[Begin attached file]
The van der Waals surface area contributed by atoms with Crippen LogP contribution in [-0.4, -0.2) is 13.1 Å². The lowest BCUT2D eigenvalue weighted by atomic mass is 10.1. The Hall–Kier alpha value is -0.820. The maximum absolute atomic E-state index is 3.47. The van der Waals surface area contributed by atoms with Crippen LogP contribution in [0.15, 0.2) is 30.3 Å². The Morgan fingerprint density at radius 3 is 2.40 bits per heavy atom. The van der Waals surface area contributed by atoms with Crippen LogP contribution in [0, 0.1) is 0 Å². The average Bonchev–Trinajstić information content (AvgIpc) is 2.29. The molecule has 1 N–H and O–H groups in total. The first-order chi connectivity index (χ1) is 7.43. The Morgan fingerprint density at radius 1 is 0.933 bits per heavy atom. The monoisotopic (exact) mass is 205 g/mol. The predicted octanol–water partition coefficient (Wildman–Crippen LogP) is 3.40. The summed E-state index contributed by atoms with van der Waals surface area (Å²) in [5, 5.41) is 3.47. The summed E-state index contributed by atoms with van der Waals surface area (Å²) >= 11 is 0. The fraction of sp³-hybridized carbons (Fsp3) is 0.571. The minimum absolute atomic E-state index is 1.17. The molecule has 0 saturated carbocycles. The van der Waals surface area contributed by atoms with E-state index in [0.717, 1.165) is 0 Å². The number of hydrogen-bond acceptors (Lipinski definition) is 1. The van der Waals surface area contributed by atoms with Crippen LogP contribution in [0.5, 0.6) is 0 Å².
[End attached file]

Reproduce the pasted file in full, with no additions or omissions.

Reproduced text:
The van der Waals surface area contributed by atoms with Crippen LogP contribution in [-0.4, -0.2) is 13.1 Å². The lowest BCUT2D eigenvalue weighted by atomic mass is 10.1. The Hall–Kier alpha value is -0.820. The maximum absolute atomic E-state index is 3.47. The van der Waals surface area contributed by atoms with Crippen LogP contribution in [0.15, 0.2) is 30.3 Å². The Morgan fingerprint density at radius 3 is 2.40 bits per heavy atom. The van der Waals surface area contributed by atoms with Crippen LogP contribution in [0, 0.1) is 0 Å². The average Bonchev–Trinajstić information content (AvgIpc) is 2.29. The molecule has 1 N–H and O–H groups in total. The first-order chi connectivity index (χ1) is 7.43. The Morgan fingerprint density at radius 1 is 0.933 bits per heavy atom. The monoisotopic (exact) mass is 205 g/mol. The predicted octanol–water partition coefficient (Wildman–Crippen LogP) is 3.40. The summed E-state index contributed by atoms with van der Waals surface area (Å²) in [5, 5.41) is 3.47. The summed E-state index contributed by atoms with van der Waals surface area (Å²) >= 11 is 0. The fraction of sp³-hybridized carbons (Fsp3) is 0.571. The minimum absolute atomic E-state index is 1.17. The molecule has 0 saturated carbocycles. The van der Waals surface area contributed by atoms with E-state index in [0.717, 1.165) is 0 Å². The number of hydrogen-bond acceptors (Lipinski definition) is 1. The van der Waals surface area contributed by atoms with Crippen LogP contribution in [0.5, 0.6) is 0 Å².